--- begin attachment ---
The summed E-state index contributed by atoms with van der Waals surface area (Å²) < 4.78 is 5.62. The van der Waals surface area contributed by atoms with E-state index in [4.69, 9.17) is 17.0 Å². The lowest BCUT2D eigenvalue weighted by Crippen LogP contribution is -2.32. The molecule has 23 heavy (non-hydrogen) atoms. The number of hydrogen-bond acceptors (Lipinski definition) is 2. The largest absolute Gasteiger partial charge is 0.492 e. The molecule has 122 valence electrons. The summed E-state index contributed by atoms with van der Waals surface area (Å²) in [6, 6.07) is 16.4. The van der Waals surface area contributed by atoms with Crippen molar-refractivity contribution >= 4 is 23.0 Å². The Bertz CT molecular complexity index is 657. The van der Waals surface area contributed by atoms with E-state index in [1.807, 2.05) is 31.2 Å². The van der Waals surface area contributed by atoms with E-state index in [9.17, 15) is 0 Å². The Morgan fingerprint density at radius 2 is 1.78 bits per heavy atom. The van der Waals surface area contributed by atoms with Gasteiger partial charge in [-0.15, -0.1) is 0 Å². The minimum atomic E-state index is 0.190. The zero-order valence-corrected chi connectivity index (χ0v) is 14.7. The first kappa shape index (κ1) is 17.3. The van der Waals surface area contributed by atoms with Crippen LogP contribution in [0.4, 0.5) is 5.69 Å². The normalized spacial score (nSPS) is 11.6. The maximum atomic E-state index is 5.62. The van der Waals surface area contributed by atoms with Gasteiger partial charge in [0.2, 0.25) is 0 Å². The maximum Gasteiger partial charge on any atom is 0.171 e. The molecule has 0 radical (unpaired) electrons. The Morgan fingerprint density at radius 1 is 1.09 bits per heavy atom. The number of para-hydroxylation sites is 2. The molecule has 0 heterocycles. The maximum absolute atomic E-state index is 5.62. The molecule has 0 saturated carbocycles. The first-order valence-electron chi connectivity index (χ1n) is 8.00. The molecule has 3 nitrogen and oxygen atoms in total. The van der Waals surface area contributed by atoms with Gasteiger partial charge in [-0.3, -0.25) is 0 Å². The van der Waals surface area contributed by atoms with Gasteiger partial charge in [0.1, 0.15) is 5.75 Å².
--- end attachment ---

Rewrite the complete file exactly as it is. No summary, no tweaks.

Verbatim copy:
The summed E-state index contributed by atoms with van der Waals surface area (Å²) < 4.78 is 5.62. The van der Waals surface area contributed by atoms with E-state index in [4.69, 9.17) is 17.0 Å². The lowest BCUT2D eigenvalue weighted by Crippen LogP contribution is -2.32. The molecule has 23 heavy (non-hydrogen) atoms. The number of hydrogen-bond acceptors (Lipinski definition) is 2. The largest absolute Gasteiger partial charge is 0.492 e. The molecule has 122 valence electrons. The summed E-state index contributed by atoms with van der Waals surface area (Å²) in [6, 6.07) is 16.4. The van der Waals surface area contributed by atoms with Crippen molar-refractivity contribution >= 4 is 23.0 Å². The Bertz CT molecular complexity index is 657. The van der Waals surface area contributed by atoms with E-state index in [1.807, 2.05) is 31.2 Å². The van der Waals surface area contributed by atoms with E-state index in [9.17, 15) is 0 Å². The Morgan fingerprint density at radius 2 is 1.78 bits per heavy atom. The van der Waals surface area contributed by atoms with Gasteiger partial charge in [-0.15, -0.1) is 0 Å². The minimum atomic E-state index is 0.190. The zero-order valence-corrected chi connectivity index (χ0v) is 14.7. The first kappa shape index (κ1) is 17.3. The van der Waals surface area contributed by atoms with Crippen LogP contribution in [0.4, 0.5) is 5.69 Å². The normalized spacial score (nSPS) is 11.6. The maximum atomic E-state index is 5.62. The van der Waals surface area contributed by atoms with Gasteiger partial charge in [0.2, 0.25) is 0 Å². The maximum Gasteiger partial charge on any atom is 0.171 e. The molecule has 0 radical (unpaired) electrons. The Morgan fingerprint density at radius 1 is 1.09 bits per heavy atom. The number of para-hydroxylation sites is 2. The molecule has 0 heterocycles. The maximum absolute atomic E-state index is 5.62. The molecule has 0 saturated carbocycles. The first-order valence-electron chi connectivity index (χ1n) is 8.00. The molecule has 3 nitrogen and oxygen atoms in total. The van der Waals surface area contributed by atoms with Gasteiger partial charge in [-0.3, -0.25) is 0 Å². The van der Waals surface area contributed by atoms with Gasteiger partial charge in [0.1, 0.15) is 5.75 Å².